WASHINGTON – Members of the Congressional Hispanic Caucus, frustrated by the cancellation of a planned meeting with the chief of the Immigration and Customs Enforcement agency on Tuesday, demanded more details about stepped-up deportation efforts the agency has initiated in recent days.
ICE reported Monday that officers in the Los Angeles, Chicago, Atlanta, San Antonio and New York City regions arrested more than 680 people “who pose a threat to public safety, border security or the integrity of our nation’s immigration system.”
The enhanced deportations – at least so far – have not been carried out in New Mexico.
Although ICE officials have said those arrested and deported have posed safety threats, Rep. Michelle Lujan Grisham, D-N.M., said ICE acting Director Thomas Homan told her Monday during a phone call that the deportations reflected a “broader effort” than just targeting felons or violent criminals.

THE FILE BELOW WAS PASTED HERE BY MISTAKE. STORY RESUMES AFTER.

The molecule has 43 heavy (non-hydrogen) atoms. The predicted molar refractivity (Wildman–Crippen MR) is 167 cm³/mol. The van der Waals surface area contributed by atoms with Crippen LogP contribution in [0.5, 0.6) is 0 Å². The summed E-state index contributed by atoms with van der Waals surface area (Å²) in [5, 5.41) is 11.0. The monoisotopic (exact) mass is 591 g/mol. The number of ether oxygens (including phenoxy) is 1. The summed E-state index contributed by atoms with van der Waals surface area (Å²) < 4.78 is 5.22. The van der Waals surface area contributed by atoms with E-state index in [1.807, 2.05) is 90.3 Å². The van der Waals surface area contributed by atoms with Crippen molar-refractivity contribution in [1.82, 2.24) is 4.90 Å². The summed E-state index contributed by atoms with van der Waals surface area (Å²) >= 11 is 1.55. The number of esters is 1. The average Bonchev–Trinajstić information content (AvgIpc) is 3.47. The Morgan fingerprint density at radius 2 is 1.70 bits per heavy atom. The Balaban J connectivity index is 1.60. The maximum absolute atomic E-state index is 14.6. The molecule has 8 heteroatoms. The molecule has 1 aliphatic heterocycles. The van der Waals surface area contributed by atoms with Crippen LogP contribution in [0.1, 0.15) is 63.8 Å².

“He confirmed … that unlike other actions in the past that this is a broader effort that can be aimed at anyone that has a criminal record or is suspected of criminal activity, which meets the language, of course, of broader discretion to Homeland Security, and I’m very concerned about that because that’s a shift,” said Lujan Grisham, chairwoman of the Congressional Hispanic Caucus.
Lujan Grisham said she is requesting specific information about whom ICE is deporting, adding that she was “more than disappointed” Tuesday’s meeting was canceled.
“The request to have the meetings was to get real information – data – about who was apprehended, who were the targets, where and to confirm that information with our constituents … to make sure we’re following the law and people are getting due process,” she said.
Gillian M. Christensen, a spokeswoman for ICE in Washington, told the Journal that Tuesday’s meeting was delayed until Thursday to allow for bipartisan participation after the initial list of just six Democrats expected to participate “grew substantially.”
Meanwhile, Rep. Steve Pearce, a New Mexico Republican who represents the state’s border with Mexico, said the recent raids “have been declared by Department of Homeland Security Secretary (John) Kelly as based on public safety threats of people who are not legally eligible to be in our country based on the laws we have.”